The current estimated population is around 6.6 billion people and climbing rapidly. How rapid is this climb is a difficult question to answer. When considering the overall global growth rate, we reached a peak of 2.04% annual increase in the 1960s and it has been dropping since. However, any kind of rate increase from a base of 6.6 billion means a lot more people. It’s important to note that many modern industrialized countries are currently experiencing a decrease in population, but developing countries are going in the reverse direction. The rough projection for world population in 2050 is 9 billion, which almost all of this growth in less developed countries (for this projection, developing countries means everywhere besides Europe, North American, Australia, New Zealand, and Japan).
This leads to a compelling question: are there enough resources for 9 billion people? In scientific terms, what is the carrying capacity of Planet Earth?
Carrying capacity is a term used in biology to describe how much life an area of the biosphere can sustain. For example, the carrying capacity for an African savannah is evaluated on multiple levels: how many plants can grow in relation to the fertility of soil, rain, and sunlight, how many gazelles can be fed by this plant growth, and how many lions can be fed by the number of gazelles. To be more specific, if a lion can’t catch enough gazelles they will either starve to death or be too malnourished to reproduce.
The carrying capacity for human beings is way more complex because we have far more control over our environment and our life situation. Plus, when there are instances when populations of humans are hit by famine, it’s completely immoral to standby and just say “well, they are hitting their carrying capacity”. In addition to the famine, populations running low on resources are ripe grounds for social instability like terrorism and genocide.
As globalization roars around the world, more and more people will start to enjoy a higher standard and they will consume more and more precious resources. While this is happening, these people will start having less children and these “nearly developed” countries will start having population decreases like the developed world.
So, in theory, as the world modernizes the population will start to drop and our problems will be solved. Unfortunately, it’s difficult to say if we can get through the transition without serious problems. “Transition” is very vague word and it’s unclear how low our population needs to go. One study projected the carrying capacity of the Earth in 2100 (assuming a modest standard of living) will be 2 billion worldwide. This figure was determined by Cornell researches by analyzing human needs for fertile land, fresh water, fossil fuel energy and a diversity of helpful natural organisms. What’s interesting about the 2 billion figure is the fossil fuel component because it’s the only non-renewable resource in that list…if you didn’t need any more proof how important alternative energy is.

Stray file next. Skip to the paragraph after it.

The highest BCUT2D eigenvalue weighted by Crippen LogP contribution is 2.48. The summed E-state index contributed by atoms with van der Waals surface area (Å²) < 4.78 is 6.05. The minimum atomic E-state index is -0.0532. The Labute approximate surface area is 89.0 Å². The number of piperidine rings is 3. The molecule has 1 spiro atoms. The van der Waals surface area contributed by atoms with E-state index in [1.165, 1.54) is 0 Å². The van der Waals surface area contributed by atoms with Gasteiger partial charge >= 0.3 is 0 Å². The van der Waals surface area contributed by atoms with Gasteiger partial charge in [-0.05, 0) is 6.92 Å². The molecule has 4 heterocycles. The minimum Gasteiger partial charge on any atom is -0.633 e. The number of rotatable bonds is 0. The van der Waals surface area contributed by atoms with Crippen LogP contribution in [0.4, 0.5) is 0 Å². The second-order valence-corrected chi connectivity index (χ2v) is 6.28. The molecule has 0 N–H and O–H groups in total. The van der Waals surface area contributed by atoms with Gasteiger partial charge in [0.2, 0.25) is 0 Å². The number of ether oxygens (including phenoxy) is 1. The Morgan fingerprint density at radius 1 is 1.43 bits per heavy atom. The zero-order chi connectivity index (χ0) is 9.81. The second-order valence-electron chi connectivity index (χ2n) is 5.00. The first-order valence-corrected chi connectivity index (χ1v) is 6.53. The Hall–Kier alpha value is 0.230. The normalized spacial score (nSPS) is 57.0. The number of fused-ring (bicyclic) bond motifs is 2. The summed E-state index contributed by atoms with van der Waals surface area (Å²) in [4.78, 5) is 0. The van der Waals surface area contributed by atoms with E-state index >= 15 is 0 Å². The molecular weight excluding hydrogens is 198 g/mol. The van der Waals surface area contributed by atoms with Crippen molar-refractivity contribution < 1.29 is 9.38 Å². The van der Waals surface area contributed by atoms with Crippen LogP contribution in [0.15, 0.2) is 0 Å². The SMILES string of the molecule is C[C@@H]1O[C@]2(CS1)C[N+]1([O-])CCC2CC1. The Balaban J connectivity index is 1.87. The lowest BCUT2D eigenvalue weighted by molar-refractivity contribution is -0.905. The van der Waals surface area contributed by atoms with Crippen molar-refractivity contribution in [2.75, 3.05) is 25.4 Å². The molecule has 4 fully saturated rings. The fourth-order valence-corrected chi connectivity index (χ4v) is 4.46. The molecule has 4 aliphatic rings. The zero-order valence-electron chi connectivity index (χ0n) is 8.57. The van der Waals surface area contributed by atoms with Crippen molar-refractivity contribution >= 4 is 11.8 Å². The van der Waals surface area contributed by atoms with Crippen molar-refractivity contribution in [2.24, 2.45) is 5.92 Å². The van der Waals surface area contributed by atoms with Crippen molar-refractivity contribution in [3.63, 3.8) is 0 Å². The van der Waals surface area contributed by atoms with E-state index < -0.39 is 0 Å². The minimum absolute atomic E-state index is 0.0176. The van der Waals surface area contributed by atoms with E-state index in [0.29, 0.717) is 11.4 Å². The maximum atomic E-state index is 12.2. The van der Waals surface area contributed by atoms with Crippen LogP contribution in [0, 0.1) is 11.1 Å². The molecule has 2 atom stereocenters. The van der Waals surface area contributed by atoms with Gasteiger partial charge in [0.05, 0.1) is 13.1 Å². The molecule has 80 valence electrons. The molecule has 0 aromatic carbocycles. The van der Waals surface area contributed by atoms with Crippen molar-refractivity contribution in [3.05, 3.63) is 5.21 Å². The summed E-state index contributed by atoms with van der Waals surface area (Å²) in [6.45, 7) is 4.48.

Considering how difficult figuring out the carrying capacity is, let’s just go with 2 billion without talking about other studies. Trimming down the current population to a mere 2 billion in 93 years is the tallest of tall orders. Obviously we have to be ethical about this and we have to avoid policies like China’s one child rule (which has lead to female infanticide and the huge imbalance of males to females could lead to massive societal problems for China in the future), but we will have to take aggressive steps in promoting contraceptive use in developing countries and using the best technology is conserve energy, product biodiversity, protect the fertility of soil, and avoid diminishing our fresh water sources. It may also require some innovative ideas like increased immigration to developed countries and promoting international adoption instead of having biological children. I’m currently single, so raising kids is something I really don’t think about much right now but adopting children from China or Iraq has its appeal for the above reasons. Of course, a future wife and I may want to have biological children, but the decision to bring more children into this world could become very complicated in the near future. Cornell researcher David Pimental laid out the stark truth very well: “You have to take your choice. People say that they should have the freedom to reproduce. I’m sympathetic to that view. But you’re going to either lose some of that freedom, or your children and your grandchildren will lose some of their freedoms: freedom from starvation, freedom from disease. —- If we refuse to reduce our numbers ourselves, nature will find much less pleasant ways to control human population: malnourishment, starvation, disease, stress and violence.”
Posted by Tim Roth, author of the political blog Think Anew and Act Anew
1. World Population Clock, U.S. Census bureau
2. “Way Too Many For Us” by Hillel J. Hoffmann, Cornell University Alumni News